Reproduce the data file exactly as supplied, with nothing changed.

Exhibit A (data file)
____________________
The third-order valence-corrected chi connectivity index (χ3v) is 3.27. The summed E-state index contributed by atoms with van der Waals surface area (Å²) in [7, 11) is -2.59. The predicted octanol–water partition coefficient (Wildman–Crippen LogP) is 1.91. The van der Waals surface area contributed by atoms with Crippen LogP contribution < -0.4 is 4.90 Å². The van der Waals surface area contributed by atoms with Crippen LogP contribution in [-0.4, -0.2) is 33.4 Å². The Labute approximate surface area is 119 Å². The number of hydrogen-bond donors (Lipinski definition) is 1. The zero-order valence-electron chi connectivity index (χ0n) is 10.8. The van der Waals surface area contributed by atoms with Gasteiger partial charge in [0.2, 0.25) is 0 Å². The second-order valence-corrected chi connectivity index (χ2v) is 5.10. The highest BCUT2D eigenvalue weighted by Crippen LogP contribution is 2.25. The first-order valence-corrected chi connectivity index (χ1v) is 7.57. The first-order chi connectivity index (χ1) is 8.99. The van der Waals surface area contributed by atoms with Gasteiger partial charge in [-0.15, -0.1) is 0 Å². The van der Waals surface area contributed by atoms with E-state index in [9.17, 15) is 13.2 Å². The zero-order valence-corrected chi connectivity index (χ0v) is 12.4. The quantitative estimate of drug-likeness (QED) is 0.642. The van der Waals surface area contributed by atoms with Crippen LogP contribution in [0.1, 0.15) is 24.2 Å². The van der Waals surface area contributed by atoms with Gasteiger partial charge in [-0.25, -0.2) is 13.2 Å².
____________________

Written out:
The third-order valence-corrected chi connectivity index (χ3v) is 3.27. The summed E-state index contributed by atoms with van der Waals surface area (Å²) in [7, 11) is -2.59. The predicted octanol–water partition coefficient (Wildman–Crippen LogP) is 1.91. The van der Waals surface area contributed by atoms with Crippen LogP contribution < -0.4 is 4.90 Å². The van der Waals surface area contributed by atoms with Crippen LogP contribution in [-0.4, -0.2) is 33.4 Å². The Labute approximate surface area is 119 Å². The number of hydrogen-bond donors (Lipinski definition) is 1. The zero-order valence-electron chi connectivity index (χ0n) is 10.8. The van der Waals surface area contributed by atoms with Gasteiger partial charge in [0.2, 0.25) is 0 Å². The second-order valence-corrected chi connectivity index (χ2v) is 5.10. The highest BCUT2D eigenvalue weighted by Crippen LogP contribution is 2.25. The first-order valence-corrected chi connectivity index (χ1v) is 7.57. The first-order chi connectivity index (χ1) is 8.99. The van der Waals surface area contributed by atoms with Gasteiger partial charge in [-0.15, -0.1) is 0 Å². The van der Waals surface area contributed by atoms with E-state index in [9.17, 15) is 13.2 Å². The zero-order valence-corrected chi connectivity index (χ0v) is 12.4. The quantitative estimate of drug-likeness (QED) is 0.642. The van der Waals surface area contributed by atoms with Crippen LogP contribution in [0.1, 0.15) is 24.2 Å². The van der Waals surface area contributed by atoms with Gasteiger partial charge in [-0.25, -0.2) is 13.2 Å².